Arthritis of the Thumb

Home 9 Specialties 9 Hand, Wrist & Elbow 9 Thumb Arthritis

What is Arthritis of the Thumb?

Arthritis, in general, is a condition that affects the tissues inside your joints. Arthritis of the thumb can make it difficult to perform daily tasks like opening doors, as the thumb is subjected to severe swelling and decreased strength.

A normal thumb has a layer of cartilage covering the ends of the bones, letting the bones glide against each other with ease. Those with arthritis, however, are missing some (if not all) of this cartilage, causing the bones to rub against each other, which can damage the joint.

Some patients may notice lumps on and around the thumb joint. These lumps are the results of new bone growth at the sides of the current bone, also known as bone spurs.

Whom Does Thumb Arthritis Affect?

While anyone can develop thumb arthritis, older patients (particularly those over 40) are more likely to experience the condition than younger individuals. Those who have previously suffered a thumb injury may also be at an increased risk of arthritis.

There are several other risk factors that can contribute to the presence of thumb arthritis. Females are more likely to develop the condition than males, for instance. Individuals in careers requiring excessive stress on the thumb joint could also develop arthritis. Finally, patients who are obese, have hereditary conditions like malformed joints, and those who have other forms of arthritis (such as rheumatoid arthritis) could be at an increased risk of thumb arthritis.

What are the Symptoms of Arthritis of the Thumb?

Thumb arthritis symptoms are first characterized by pain in the thumb. This pain can be centered at the base of the thumb (where it meets your hand) when you attempt to grip an object or apply force with your thumb.

You may also notice that the base of your thumb has become swollen and stiff, decreasing your range of motion in the thumb. The joint at the thumb’s base could become enlarged or bony looking. Finally, you may notice that your thumb is not as strong as it once was, particularly when grabbing or pinching objects.

If you notice any of these symptoms on a consistent basis, it’s recommended to speak with a joint doctor.

How is Arthritis of the Thumb Treated?

If your arthritis is diagnosed early on, you’ll usually see significant results from nonsurgical treatment methods. First, your doctor may recommend the use of over-the-counter pain relievers like Tylenol or Advil to reduce your pain. Topical medications like diclofenac or capsaicin may also help.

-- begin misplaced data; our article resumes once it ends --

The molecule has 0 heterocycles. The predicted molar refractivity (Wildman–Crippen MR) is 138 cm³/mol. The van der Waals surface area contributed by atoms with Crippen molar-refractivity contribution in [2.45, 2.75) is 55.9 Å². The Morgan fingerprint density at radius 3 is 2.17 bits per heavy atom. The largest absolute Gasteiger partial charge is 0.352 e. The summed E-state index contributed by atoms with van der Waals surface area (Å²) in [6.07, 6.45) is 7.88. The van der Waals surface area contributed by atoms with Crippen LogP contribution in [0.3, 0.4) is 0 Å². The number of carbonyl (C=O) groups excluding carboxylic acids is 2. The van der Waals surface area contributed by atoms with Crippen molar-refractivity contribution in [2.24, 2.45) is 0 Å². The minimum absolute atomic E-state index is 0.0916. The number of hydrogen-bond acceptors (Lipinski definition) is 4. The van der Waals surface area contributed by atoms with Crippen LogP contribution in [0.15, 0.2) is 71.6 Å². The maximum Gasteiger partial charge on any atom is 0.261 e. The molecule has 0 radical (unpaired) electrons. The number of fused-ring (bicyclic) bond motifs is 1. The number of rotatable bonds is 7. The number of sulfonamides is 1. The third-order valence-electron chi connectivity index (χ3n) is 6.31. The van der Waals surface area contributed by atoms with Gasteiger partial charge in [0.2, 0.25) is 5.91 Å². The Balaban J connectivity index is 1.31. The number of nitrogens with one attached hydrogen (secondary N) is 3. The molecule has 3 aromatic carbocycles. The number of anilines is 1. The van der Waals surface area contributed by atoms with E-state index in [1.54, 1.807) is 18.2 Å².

Your doctor could also offer a splint as a form of thumb arthritis treatment. A splint could be worn all day long or just at night, depending on the severity of your condition. Wearing a splint allows your joint to rest in its proper position, decreasing pain while still allowing you to go about your daily tasks.

Arthritis of the Thumb Surgical Treatment Options

For more severe cases of thumb arthritis, surgical treatment may be necessary. Surgery is typically only considered for those whose conditions have not responded well to non-surgical treatment methods or for those who lack nearly all movement in the thumb.

There are various surgeries that can prove effective for treating arthritis in the thumb. One of the most common surgeries is a joint fusion, also known as arthrodesis. In this procedure, your surgeon will permanently fuse the bones within the joint. While you’ll no longer experience pain, you’ll also lose flexibility.

Osteotomies can be helpful as well. This surgery involves repositioning the bones in your thumb joint to correct any present deformities. Alternatively, you may undergo a trapeziectomy, in which a bone in your thumb joint is removed. Finally, arthroplasty could be an option. This surgery involves a full joint replacement using a graft from a tendon.

The good thing about surgery for thumb arthritis is the fact that it can be performed on an outpatient basis without the need for a long-term hospital stay. You’ll likely need to wear a split for six weeks or so throughout your recovery period. You may also participate in physical therapy to improve movement and strength in your hand following surgery.

To learn more about Thumb Arthritis treatment options in the Fort Myers, Estero and Naples area, contact Orthopedic Center of Florida.

Meet our Hand, Wrist & Elbow Doctors:

Spencer P. Skinner, MD

Spencer P. Skinner, MD

Board-Certified, Fellowship-Trained Orthopaedic Surgeon Specializing in Hand, Upper Extremity, and Peripheral Nerve SurgeryOrthopedic Services and Sports Medicine SpecialtiesShoulderDislocations &...

read more